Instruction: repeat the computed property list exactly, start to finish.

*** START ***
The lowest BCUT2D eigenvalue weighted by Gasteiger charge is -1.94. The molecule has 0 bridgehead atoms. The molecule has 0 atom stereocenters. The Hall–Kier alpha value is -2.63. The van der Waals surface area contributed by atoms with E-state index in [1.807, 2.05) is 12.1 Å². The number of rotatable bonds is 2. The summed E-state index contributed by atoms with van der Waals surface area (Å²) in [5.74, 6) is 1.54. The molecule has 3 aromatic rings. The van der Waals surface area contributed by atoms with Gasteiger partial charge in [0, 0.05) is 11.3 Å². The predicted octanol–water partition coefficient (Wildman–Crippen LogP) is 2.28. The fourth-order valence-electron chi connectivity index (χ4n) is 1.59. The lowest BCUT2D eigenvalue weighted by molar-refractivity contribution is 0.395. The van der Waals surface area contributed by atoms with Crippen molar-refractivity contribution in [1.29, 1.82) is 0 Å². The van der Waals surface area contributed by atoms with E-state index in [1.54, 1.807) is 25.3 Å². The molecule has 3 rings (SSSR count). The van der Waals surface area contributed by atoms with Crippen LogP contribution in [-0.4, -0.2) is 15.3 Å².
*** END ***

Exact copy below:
The lowest BCUT2D eigenvalue weighted by Gasteiger charge is -1.94. The molecule has 0 bridgehead atoms. The molecule has 0 atom stereocenters. The Hall–Kier alpha value is -2.63. The van der Waals surface area contributed by atoms with E-state index in [1.807, 2.05) is 12.1 Å². The number of rotatable bonds is 2. The summed E-state index contributed by atoms with van der Waals surface area (Å²) in [5.74, 6) is 1.54. The molecule has 3 aromatic rings. The van der Waals surface area contributed by atoms with Gasteiger partial charge in [0, 0.05) is 11.3 Å². The predicted octanol–water partition coefficient (Wildman–Crippen LogP) is 2.28. The fourth-order valence-electron chi connectivity index (χ4n) is 1.59. The lowest BCUT2D eigenvalue weighted by molar-refractivity contribution is 0.395. The van der Waals surface area contributed by atoms with Crippen molar-refractivity contribution in [1.29, 1.82) is 0 Å². The van der Waals surface area contributed by atoms with E-state index in [1.54, 1.807) is 25.3 Å². The molecule has 3 rings (SSSR count). The van der Waals surface area contributed by atoms with Crippen LogP contribution in [-0.4, -0.2) is 15.3 Å².